Challenges & Goals
We need to create a “party runner”: a game where up to five people could connect to the AirConsole and run through the levels. The game’s core loop was Subway Surfers-like, but other demands have been different.
The graphics had to fit Smart TVs’ resolutions, the backend had to include and sustain a well-developed, resilient multiplayer system. Game designers, artists, and UI/UX specialists had to keep in mind a distinction between the device for graphics (TV) and the device for controls (smartphones) and build the visuals and UI for the game on top of it.
Obviously, such a development process was somewhat novelty and a challenge, but that was the thing that excited our team and pushed us to find ways to resolve it.
After half a year, we’ve developed a runner with beautiful 3D graphics and fluid animations, controls that worked well on any relatively new models of a smartphone, and a backend that both gracefully withstood connectivities with a cloud and provided great performance for players.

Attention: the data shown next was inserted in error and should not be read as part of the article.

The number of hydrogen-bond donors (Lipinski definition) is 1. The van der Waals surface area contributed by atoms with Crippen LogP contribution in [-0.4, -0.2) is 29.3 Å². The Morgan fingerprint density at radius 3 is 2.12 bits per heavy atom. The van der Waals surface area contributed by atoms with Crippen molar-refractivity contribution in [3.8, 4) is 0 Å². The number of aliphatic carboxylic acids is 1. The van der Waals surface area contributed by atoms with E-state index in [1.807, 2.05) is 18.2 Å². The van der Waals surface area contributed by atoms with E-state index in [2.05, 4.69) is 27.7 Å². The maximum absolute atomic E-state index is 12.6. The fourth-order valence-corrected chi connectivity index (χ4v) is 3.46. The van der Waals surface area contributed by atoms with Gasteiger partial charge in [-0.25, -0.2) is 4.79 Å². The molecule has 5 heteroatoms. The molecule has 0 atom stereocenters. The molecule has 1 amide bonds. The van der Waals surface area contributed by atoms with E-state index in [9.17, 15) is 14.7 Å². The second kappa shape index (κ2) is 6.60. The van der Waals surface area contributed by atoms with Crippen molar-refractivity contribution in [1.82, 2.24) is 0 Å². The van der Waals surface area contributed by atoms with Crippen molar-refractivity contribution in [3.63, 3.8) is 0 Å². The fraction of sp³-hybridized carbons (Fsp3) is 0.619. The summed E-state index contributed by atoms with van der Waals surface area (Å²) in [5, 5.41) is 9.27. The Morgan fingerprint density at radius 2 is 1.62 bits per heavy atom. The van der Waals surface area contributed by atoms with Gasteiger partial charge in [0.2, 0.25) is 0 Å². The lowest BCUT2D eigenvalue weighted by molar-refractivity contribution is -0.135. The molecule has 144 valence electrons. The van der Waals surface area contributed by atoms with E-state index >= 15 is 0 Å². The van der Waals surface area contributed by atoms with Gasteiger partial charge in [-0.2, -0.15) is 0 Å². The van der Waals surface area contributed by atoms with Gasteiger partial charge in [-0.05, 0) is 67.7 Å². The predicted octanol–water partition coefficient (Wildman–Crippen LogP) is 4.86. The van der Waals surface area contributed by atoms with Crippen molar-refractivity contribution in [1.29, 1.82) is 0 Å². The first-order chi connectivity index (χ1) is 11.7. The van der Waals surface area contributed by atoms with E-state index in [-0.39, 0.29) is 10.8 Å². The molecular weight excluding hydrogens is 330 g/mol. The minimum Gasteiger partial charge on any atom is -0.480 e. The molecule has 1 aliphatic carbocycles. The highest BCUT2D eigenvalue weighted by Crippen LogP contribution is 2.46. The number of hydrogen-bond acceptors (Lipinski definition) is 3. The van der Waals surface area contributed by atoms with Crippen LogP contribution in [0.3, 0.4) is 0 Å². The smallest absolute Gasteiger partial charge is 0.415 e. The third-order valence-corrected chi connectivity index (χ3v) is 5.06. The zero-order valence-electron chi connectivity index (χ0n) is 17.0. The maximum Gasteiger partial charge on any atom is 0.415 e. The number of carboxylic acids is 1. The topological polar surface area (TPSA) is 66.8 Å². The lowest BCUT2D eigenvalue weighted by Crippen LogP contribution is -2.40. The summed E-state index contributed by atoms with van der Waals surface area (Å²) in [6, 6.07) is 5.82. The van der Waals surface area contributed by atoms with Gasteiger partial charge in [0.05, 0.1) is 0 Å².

This party game was one of the first N-Dream released to attract both players and game studios to AirConsole.
Solutions & Expertise
Our engineers utilized their knowledge of server-side programming to create a backend that will make the game robust — and still easily connect to AirConsole APIs. Our game designers and UX/UI specialists worked with artists and client-side engineers to develop an interface that would both be familiar to players who are used to playing runners and easy to pick up for those who aren’t (it is a party game, after all.) 3D artwork was done in Adobe Photoshop and Maya.